A lot of women in their thirties choose to delay motherhood by freezing their eggs to later fertilize them when they feel the time is right. Cryopreservation of eggs is still a field in its infancy, though, and there’s not much we know about its effects of pregnancy or rate of success. Doctors are steadily gathering stats, though, and a recent analysis suggests there may be some drawbacks to freezing eggs. The report published in the Journal of the American Medical Association suggests fresh eggs have a significantly higher chance of success than cryopreserved ones. This is news for most, even for doctors working in fertility clinics and would be mothers (eventually) should understand this risk when they choose to bank their eggs in a clinic’s frozen basket.

A fragile egg

Human egg storage. Science Photo Library—Getty Images/Science Photo Library RF

Human egg storage. Science Photo Library—Getty Images/Science Photo Library RF

Freezing eggs is relatively new. First, drugs are administered which  stimulate the ovaries to produce follicles (which contain the eggs). The developing follicles are monitored and when they are large enough, they are carefully emptied to collect the eggs that they have produced. They are then collected while the patient is under sedation or general anaesthetic, and frozen using liquid nitrogen.

This elaborate multistep-harvesting process can take two to five weeks and cost more than $10,000. Some women, however, think it’s worth it – a high-tech way to beat the biological clock. Ever careful with their human capital, companies like Google and Facebook have offered to fully cover egg cryopreservation for their female employees to keep them on the job for longer.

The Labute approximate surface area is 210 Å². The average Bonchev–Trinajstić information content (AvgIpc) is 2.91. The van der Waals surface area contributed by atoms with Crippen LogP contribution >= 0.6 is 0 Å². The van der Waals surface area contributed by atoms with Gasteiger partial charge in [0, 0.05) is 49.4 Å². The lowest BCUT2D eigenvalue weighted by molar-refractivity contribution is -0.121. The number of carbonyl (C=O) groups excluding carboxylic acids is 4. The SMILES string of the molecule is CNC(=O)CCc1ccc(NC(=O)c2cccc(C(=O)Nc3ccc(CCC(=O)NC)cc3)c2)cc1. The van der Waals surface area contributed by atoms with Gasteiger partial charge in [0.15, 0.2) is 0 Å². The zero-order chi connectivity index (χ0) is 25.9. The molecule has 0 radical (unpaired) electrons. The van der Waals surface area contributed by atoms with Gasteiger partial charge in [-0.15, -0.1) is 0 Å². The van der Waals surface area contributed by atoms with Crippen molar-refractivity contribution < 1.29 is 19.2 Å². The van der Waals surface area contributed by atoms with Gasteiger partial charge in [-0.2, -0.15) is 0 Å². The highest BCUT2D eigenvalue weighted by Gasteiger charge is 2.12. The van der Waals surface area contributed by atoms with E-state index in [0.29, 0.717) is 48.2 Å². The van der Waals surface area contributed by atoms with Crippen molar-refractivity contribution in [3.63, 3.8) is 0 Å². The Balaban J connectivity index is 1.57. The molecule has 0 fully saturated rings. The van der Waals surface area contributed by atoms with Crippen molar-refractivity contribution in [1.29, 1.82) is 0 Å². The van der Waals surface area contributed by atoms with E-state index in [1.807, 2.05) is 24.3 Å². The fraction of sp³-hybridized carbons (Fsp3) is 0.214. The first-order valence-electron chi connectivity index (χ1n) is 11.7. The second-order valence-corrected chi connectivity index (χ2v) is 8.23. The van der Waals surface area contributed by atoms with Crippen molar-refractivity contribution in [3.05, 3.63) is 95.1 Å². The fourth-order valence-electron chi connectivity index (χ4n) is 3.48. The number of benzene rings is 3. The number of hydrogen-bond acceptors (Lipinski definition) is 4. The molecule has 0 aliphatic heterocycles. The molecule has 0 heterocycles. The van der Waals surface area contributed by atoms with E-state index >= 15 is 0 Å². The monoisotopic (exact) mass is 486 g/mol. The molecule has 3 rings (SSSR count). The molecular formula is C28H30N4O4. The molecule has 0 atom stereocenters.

“The reason I’m so busy is that many women are delaying childbearing,” says  Jamie Grifo, co-director of the Oocyte Cryopreservation Program at New York University’s Fertility Center, showing just how popular freezing egg is becoming. “Most people want their own eggs, not somebody else’s, so egg freezing becomes an insurance policy to be your own egg donor.”

It’s been two years since the American Society of Reproductive Medicine lifted the “experimental” label from egg freezing – a procedure initially created to help patients undergoing chemotherapy — leading to a surge in demand.

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Freezing eggs, however, could lead to poorer results (failed pregnancy) than using fresh eggs. The human egg is an extremely complex, but fragile cell. It’s mostly filled with water and when it’s frozen, the ice crystals can puncture the cell. A recently developed technique called  vitrification uses flash freezing instead of a more slower process and seems to preserve the eggs a lot better. But according to researchers at the Centre for Human Reproduction in New York, the process is still lacking.

The team studied 93 per cent of all donor IVF cycles in the US in 2013 which included data from eight out of 10 fertility clinics. They found women had a 56% chance of becoming mother thorough IVF using fresh eggs, and only became pregnant 47% of the time when using frozen eggs.

The data unfortunately doesn’t factor in important fertility markers like the women’s age or any infertility problems since the records are anonymous. Given the sample size, however, there’s reason to believe these stats reflect an accurate reality.

Becoming pregnant later in life using frozen eggs is still viable, but women undergoing such a procedure should be aware of the risks, especially those past a certain age (45+ most vulnerable) when every egg counts. Women are born with all of the eggs they’ll ever have, and they lose one with each period. More over, the quality of the eggs declines, again, with each period. For example, about half of a 30-year-old woman’s eggs are chromosomally normal but by age 44 this figure drops to 2 percent. Women should freeze their eggs before they reach 38 years of age.

“Egg quality may be negatively affected by cryopreservation and thawing,” said lead author Dr Vitaly Kushnir.

“If egg freezing being done due to impeding exposure to chemotherapy to treat cancer, which can destroy the ovarian reserve and future pregnancy potential, it may be the best available option.

“However, if a woman is considering freezing eggs to postpone fertility for social reasons she may have other, sometimes better, options available based on her age, health, and long term fertility plan.

“Women who are considering electively freezing their own eggs for fertility preservation should be counselled that pregnancy chances with frozen eggs maybe be somewhat lower then with fresh.”